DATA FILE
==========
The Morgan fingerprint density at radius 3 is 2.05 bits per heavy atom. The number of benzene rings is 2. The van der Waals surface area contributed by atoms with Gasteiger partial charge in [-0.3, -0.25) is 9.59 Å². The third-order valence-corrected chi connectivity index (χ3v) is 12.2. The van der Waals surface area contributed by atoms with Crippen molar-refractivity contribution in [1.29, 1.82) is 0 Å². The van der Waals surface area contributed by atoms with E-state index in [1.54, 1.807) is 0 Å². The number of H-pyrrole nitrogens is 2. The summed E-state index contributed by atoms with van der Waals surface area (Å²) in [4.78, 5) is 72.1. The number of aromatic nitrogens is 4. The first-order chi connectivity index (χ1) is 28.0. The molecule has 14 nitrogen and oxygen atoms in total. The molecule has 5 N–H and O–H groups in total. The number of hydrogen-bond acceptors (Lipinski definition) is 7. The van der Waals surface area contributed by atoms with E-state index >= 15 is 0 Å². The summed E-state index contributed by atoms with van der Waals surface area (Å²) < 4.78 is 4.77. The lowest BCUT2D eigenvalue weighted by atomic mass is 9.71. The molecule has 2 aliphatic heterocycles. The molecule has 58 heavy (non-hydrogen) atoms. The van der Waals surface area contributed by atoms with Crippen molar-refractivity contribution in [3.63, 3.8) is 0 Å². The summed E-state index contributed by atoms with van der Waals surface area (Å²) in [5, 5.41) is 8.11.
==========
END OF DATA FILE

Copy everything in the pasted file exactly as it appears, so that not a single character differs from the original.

The Morgan fingerprint density at radius 3 is 2.05 bits per heavy atom. The number of benzene rings is 2. The van der Waals surface area contributed by atoms with Gasteiger partial charge in [-0.3, -0.25) is 9.59 Å². The third-order valence-corrected chi connectivity index (χ3v) is 12.2. The van der Waals surface area contributed by atoms with Crippen molar-refractivity contribution in [1.29, 1.82) is 0 Å². The van der Waals surface area contributed by atoms with E-state index in [1.54, 1.807) is 0 Å². The number of H-pyrrole nitrogens is 2. The summed E-state index contributed by atoms with van der Waals surface area (Å²) in [4.78, 5) is 72.1. The number of aromatic nitrogens is 4. The first-order chi connectivity index (χ1) is 28.0. The molecule has 14 nitrogen and oxygen atoms in total. The molecule has 5 N–H and O–H groups in total. The number of hydrogen-bond acceptors (Lipinski definition) is 7. The van der Waals surface area contributed by atoms with E-state index >= 15 is 0 Å². The summed E-state index contributed by atoms with van der Waals surface area (Å²) < 4.78 is 4.77. The lowest BCUT2D eigenvalue weighted by atomic mass is 9.71. The molecule has 2 aliphatic heterocycles. The molecule has 58 heavy (non-hydrogen) atoms. The van der Waals surface area contributed by atoms with Crippen molar-refractivity contribution in [3.63, 3.8) is 0 Å². The summed E-state index contributed by atoms with van der Waals surface area (Å²) in [5, 5.41) is 8.11.